Have You Been the Victim of Stockbroker Fraud or Misconduct?
Identifying misconduct and steps to take to avoid being victimized
As investment portfolio values continue to tumble, increasing numbers of investors and shareholders are questioning whether they have been properly advised and represented by their brokers and brokerage firms.
Most investors lack the expertise needed to detect stockbroker misconduct, but there things you can do if you suspect stockbroker fraud, and resources to turn to for answers or legal representation. The securities fraud attorneys at Dimond, Kaplan & Rothstein, P.A. (DKR) have both the investment knowledge and the legal experience to help you understand what has happened to your investment portfolio and whether wrongdoing occurred.
Our securities lawyers help investors recover investment losses by holding brokers and brokerage firms accountable for their negligent and fraudulent investment practices. Contact our Miami or West Palm Beach securities law office to schedule a free consultation.
Steps you can take to avoid being victimized
Stockbroker misconduct cannot always be prevented, but there are things investors can do to minimize the chance of serious investment losses due to fraud or unethical broker behavior.
1. Investigate the broker's background
The background of every licensed broker is maintained in a computerized database called the Central Registration Depository (CRD). The CRD will reveal if clients have filed complaints against the broker, the amount of money paid to resolve the complaints, and whether the NASD or NYSE has ever fined or suspended the broker.
Investors can obtain this information from FINRA BrokerCheck® Outbound or via e-mail to the state of Florida. You can also request a broker's CRD information by telephoning FINRA BrokerCheck® at 800-289-9999 or the state of Florida at 850-413-3100 or 850-410-9805.
2. Complete and review new account forms fully and accurately
When an investor opens a brokerage account, they are required to complete various forms, including forms that outline the client's investment objectives, risk tolerance, income and net worth. The brokerage firm relies on these documents to determine if investments are suitable. If you later wish to bring a legal claim for unsuitability, these documents will provide essential support for your case. Investors should review these documents carefully to ensure that the information provided is accurate.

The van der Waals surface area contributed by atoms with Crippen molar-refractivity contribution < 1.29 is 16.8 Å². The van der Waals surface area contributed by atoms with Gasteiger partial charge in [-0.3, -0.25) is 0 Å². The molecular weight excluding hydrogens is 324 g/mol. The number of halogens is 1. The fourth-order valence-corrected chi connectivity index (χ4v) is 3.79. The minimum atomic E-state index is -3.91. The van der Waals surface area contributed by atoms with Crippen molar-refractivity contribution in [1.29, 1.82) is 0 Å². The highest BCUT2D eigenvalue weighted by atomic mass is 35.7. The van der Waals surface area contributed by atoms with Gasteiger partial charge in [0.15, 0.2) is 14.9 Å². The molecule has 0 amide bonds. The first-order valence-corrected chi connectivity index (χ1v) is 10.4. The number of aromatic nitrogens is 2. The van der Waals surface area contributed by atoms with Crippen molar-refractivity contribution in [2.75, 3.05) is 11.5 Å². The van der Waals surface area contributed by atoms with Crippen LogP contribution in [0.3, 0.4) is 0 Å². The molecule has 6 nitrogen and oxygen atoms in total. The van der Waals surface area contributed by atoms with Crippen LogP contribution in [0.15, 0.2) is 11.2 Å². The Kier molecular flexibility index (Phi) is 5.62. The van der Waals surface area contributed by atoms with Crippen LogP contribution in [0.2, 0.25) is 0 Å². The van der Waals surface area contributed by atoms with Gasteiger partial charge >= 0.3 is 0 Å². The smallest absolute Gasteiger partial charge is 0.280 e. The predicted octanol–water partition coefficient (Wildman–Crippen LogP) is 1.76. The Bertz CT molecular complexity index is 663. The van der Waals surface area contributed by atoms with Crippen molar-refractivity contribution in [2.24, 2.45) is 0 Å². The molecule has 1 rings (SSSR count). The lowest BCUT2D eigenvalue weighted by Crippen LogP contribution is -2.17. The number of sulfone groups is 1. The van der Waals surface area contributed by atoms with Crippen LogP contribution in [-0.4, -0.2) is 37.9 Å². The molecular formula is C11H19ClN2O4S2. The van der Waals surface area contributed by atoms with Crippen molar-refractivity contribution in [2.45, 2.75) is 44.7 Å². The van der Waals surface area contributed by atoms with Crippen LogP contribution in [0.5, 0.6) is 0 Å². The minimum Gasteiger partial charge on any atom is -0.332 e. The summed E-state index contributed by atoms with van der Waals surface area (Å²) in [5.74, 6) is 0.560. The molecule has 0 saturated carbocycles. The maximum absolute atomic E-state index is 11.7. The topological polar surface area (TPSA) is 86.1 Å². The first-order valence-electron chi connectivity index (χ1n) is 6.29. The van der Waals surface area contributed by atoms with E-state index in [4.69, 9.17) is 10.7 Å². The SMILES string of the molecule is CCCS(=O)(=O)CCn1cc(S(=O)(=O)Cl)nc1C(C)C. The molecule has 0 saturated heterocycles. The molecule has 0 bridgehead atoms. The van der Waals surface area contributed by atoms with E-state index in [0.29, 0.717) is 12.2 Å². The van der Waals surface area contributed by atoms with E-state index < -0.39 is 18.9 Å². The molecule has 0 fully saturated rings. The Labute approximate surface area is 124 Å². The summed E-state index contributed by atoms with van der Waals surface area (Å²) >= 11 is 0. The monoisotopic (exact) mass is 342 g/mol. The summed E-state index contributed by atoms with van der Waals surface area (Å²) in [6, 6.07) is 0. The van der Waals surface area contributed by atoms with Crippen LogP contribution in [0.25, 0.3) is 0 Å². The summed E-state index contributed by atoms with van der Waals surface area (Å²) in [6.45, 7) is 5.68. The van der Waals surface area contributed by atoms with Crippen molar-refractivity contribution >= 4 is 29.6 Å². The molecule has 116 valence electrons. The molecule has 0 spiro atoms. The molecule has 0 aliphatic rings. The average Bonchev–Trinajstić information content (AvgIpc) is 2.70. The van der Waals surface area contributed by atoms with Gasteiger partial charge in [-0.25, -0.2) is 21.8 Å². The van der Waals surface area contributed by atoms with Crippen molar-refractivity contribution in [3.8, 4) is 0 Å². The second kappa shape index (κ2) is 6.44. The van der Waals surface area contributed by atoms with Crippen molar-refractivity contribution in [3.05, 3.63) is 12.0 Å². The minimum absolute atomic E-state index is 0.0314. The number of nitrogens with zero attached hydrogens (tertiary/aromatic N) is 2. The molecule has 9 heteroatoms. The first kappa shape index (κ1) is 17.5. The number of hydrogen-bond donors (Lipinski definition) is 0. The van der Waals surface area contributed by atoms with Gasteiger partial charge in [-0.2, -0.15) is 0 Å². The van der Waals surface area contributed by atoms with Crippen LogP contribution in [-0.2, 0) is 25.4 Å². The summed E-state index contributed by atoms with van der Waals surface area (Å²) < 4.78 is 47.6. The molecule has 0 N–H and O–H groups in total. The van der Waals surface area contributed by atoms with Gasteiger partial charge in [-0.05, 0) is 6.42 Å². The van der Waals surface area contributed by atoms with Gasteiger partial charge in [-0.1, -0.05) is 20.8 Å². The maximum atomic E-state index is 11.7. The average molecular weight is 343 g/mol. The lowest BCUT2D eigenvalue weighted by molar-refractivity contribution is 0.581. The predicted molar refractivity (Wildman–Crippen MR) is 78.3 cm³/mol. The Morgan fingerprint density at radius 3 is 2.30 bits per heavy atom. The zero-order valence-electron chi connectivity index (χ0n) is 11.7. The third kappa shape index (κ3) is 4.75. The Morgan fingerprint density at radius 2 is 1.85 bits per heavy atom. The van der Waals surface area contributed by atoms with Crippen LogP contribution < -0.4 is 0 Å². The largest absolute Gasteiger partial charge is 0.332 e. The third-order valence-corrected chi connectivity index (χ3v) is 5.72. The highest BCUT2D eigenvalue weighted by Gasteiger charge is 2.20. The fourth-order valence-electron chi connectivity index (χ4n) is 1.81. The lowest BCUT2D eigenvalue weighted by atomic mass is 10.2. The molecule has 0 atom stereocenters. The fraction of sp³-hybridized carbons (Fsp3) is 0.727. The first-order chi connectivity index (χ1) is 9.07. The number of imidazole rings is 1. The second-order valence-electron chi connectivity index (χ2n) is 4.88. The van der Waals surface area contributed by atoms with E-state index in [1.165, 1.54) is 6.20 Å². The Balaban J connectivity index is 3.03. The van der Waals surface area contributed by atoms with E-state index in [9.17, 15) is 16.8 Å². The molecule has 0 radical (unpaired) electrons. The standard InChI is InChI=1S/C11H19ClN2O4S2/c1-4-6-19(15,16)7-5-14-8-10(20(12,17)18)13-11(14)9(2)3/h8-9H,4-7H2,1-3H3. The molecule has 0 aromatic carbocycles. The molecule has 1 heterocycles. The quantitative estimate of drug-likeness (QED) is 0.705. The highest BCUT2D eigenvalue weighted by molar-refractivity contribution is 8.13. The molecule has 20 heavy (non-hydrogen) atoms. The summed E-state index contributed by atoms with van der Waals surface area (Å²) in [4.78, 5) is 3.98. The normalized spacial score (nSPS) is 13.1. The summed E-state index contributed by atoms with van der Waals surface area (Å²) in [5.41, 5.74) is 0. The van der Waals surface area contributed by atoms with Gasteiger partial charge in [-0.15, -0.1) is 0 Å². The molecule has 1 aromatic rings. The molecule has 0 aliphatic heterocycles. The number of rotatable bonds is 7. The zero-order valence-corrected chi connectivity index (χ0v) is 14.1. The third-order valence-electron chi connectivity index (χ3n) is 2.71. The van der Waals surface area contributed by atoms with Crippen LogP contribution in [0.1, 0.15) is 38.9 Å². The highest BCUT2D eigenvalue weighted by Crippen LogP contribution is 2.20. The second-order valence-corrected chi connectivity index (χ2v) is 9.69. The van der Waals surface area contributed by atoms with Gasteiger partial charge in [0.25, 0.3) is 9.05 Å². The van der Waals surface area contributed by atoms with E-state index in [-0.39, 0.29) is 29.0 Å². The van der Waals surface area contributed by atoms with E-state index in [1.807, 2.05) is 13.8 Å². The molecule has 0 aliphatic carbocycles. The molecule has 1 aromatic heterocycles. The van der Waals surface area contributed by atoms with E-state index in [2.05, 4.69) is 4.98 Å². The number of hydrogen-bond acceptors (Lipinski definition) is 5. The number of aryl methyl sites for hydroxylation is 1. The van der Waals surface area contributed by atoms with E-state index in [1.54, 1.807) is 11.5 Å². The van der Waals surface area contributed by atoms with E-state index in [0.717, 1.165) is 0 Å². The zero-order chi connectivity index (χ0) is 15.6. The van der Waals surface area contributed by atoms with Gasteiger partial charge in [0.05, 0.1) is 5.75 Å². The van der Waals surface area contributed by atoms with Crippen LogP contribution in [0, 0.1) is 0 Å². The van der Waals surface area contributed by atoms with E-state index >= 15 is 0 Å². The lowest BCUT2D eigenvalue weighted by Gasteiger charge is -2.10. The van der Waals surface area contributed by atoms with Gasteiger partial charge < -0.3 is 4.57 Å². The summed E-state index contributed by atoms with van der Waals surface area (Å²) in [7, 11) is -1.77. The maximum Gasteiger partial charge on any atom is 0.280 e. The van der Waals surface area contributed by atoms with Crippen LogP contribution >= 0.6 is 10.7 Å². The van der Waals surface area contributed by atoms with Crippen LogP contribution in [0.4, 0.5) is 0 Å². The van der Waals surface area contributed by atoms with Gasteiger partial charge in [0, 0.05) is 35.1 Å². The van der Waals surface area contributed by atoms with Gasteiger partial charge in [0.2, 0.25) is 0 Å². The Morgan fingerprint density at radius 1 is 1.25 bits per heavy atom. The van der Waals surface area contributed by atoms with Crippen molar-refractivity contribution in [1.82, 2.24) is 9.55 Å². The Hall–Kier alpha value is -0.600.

3. Review account statements and trade confirmations promptly
Investors should review trade confirmations and monthly account statements as soon as they are received. Do not rely on account summaries prepared by a broker. A careful review of these statements and confirmations can identify unauthorized trading and excessive trading.
4. Understand the true purpose of a "happiness" letter
When a brokerage firm's reports reveal questionable account activity, many firms send a letter to a client commonly referred to as a "happiness" letter. The stated purpose of these letters is to inform clients of account activity — the unstated purpose is to alert the client of potential stockbroker misconduct. The letter often instructs the client to contact the branch manager with any questions, without clearly stating why a client might want to do so.
Recognize this letter for what it is — a warning sign that you may have been the victim of stockbroker misconduct. Contact the branch manager and inform the branch manager of your investment objectives and risk tolerance. Ask if there has been any account activity that is inconsistent with your investor profile. If the branch manager identifies problems, request that changes be made to resolve the problems. Consider changing brokers or brokerage firms.
5. Address Questionable Activity Immediately
Delays in contacting a broker or branch manager about account-related problems can decrease the possibility of bringing a later legal claim for stock fraud or stockbroker misconduct. If you suspect questionable activity, address issues with brokers and branch managers as soon as possible. Document your concerns in writing.
6. Close the Account
Last, but certainly not least, if you identify broker misconduct, close your accounts and find another broker.
Advocating for maximum recovery of your investment losses
For a free initial consultation about how to recover financially after investment losses, contact an experienced securities fraud lawyer at a DKR office in Miami or West Palm Beach. We represent investors in Florida and nationwide in claims to recoup investment losses due to stockbroker and brokerage firm misconduct and securities and stock fraud. Call 888.578.6255 to discuss your claim.